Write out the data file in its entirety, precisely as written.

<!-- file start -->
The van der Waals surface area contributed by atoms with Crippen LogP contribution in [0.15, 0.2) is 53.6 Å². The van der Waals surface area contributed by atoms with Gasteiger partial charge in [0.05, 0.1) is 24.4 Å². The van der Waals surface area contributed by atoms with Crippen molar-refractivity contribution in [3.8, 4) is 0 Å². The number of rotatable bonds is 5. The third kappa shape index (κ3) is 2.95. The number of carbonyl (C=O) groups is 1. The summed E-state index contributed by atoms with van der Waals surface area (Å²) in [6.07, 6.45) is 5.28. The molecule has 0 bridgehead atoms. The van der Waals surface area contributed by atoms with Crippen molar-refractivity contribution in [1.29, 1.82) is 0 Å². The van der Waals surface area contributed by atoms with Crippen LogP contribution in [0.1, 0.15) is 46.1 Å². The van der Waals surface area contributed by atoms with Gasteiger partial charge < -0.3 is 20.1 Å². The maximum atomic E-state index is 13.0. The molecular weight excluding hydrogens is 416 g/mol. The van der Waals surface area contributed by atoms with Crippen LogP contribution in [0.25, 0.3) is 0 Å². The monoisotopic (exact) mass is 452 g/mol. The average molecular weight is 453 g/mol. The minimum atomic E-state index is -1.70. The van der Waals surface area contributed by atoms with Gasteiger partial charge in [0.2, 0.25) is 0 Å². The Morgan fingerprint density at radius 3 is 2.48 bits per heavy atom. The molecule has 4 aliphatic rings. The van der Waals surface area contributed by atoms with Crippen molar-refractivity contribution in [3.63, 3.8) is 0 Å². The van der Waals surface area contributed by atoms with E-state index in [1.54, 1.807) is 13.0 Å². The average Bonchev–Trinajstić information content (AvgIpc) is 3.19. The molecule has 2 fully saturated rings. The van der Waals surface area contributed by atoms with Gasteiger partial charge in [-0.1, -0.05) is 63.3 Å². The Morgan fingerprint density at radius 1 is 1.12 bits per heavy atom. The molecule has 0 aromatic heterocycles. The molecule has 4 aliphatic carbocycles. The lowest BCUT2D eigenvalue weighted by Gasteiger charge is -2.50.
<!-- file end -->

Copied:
The van der Waals surface area contributed by atoms with Crippen LogP contribution in [0.15, 0.2) is 53.6 Å². The van der Waals surface area contributed by atoms with Gasteiger partial charge in [0.05, 0.1) is 24.4 Å². The van der Waals surface area contributed by atoms with Crippen molar-refractivity contribution in [3.8, 4) is 0 Å². The number of rotatable bonds is 5. The third kappa shape index (κ3) is 2.95. The number of carbonyl (C=O) groups is 1. The summed E-state index contributed by atoms with van der Waals surface area (Å²) in [6.07, 6.45) is 5.28. The molecule has 0 bridgehead atoms. The van der Waals surface area contributed by atoms with Crippen molar-refractivity contribution in [1.29, 1.82) is 0 Å². The van der Waals surface area contributed by atoms with Crippen LogP contribution in [0.1, 0.15) is 46.1 Å². The van der Waals surface area contributed by atoms with Gasteiger partial charge < -0.3 is 20.1 Å². The maximum atomic E-state index is 13.0. The molecular weight excluding hydrogens is 416 g/mol. The van der Waals surface area contributed by atoms with Crippen LogP contribution in [0.25, 0.3) is 0 Å². The monoisotopic (exact) mass is 452 g/mol. The average molecular weight is 453 g/mol. The minimum atomic E-state index is -1.70. The van der Waals surface area contributed by atoms with Gasteiger partial charge in [0.2, 0.25) is 0 Å². The Morgan fingerprint density at radius 3 is 2.48 bits per heavy atom. The molecule has 4 aliphatic rings. The van der Waals surface area contributed by atoms with Crippen molar-refractivity contribution in [3.63, 3.8) is 0 Å². The van der Waals surface area contributed by atoms with E-state index in [1.54, 1.807) is 13.0 Å². The average Bonchev–Trinajstić information content (AvgIpc) is 3.19. The molecule has 2 fully saturated rings. The van der Waals surface area contributed by atoms with Gasteiger partial charge in [-0.1, -0.05) is 63.3 Å². The Morgan fingerprint density at radius 1 is 1.12 bits per heavy atom. The molecule has 0 aromatic heterocycles. The molecule has 4 aliphatic carbocycles. The lowest BCUT2D eigenvalue weighted by Gasteiger charge is -2.50.